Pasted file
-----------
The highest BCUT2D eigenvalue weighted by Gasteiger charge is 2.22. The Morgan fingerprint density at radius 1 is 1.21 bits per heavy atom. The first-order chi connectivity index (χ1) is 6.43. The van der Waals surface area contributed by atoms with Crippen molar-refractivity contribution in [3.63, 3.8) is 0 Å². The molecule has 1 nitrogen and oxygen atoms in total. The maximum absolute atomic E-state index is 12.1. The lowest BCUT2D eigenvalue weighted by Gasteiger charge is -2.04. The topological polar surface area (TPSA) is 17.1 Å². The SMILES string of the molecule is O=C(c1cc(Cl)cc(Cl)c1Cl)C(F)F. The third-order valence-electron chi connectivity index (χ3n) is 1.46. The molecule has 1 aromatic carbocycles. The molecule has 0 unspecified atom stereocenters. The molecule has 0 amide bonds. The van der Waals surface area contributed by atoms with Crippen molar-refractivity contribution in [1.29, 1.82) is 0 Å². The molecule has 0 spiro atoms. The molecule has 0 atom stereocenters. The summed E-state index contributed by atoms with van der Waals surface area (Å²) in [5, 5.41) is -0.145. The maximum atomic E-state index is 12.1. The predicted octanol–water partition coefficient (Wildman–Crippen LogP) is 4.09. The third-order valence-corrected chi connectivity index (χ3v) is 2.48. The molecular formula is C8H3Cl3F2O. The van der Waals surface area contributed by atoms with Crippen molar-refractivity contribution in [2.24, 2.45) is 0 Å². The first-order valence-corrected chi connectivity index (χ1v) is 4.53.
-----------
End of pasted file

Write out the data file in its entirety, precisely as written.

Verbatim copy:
The highest BCUT2D eigenvalue weighted by Gasteiger charge is 2.22. The Morgan fingerprint density at radius 1 is 1.21 bits per heavy atom. The first-order chi connectivity index (χ1) is 6.43. The van der Waals surface area contributed by atoms with Crippen molar-refractivity contribution in [3.63, 3.8) is 0 Å². The molecule has 1 nitrogen and oxygen atoms in total. The maximum absolute atomic E-state index is 12.1. The lowest BCUT2D eigenvalue weighted by Gasteiger charge is -2.04. The topological polar surface area (TPSA) is 17.1 Å². The SMILES string of the molecule is O=C(c1cc(Cl)cc(Cl)c1Cl)C(F)F. The third-order valence-electron chi connectivity index (χ3n) is 1.46. The molecule has 1 aromatic carbocycles. The molecule has 0 unspecified atom stereocenters. The molecule has 0 amide bonds. The van der Waals surface area contributed by atoms with Crippen molar-refractivity contribution in [1.29, 1.82) is 0 Å². The molecule has 0 spiro atoms. The molecule has 0 atom stereocenters. The summed E-state index contributed by atoms with van der Waals surface area (Å²) in [5, 5.41) is -0.145. The maximum atomic E-state index is 12.1. The predicted octanol–water partition coefficient (Wildman–Crippen LogP) is 4.09. The third-order valence-corrected chi connectivity index (χ3v) is 2.48. The molecular formula is C8H3Cl3F2O. The van der Waals surface area contributed by atoms with Crippen molar-refractivity contribution in [2.24, 2.45) is 0 Å². The first-order valence-corrected chi connectivity index (χ1v) is 4.53.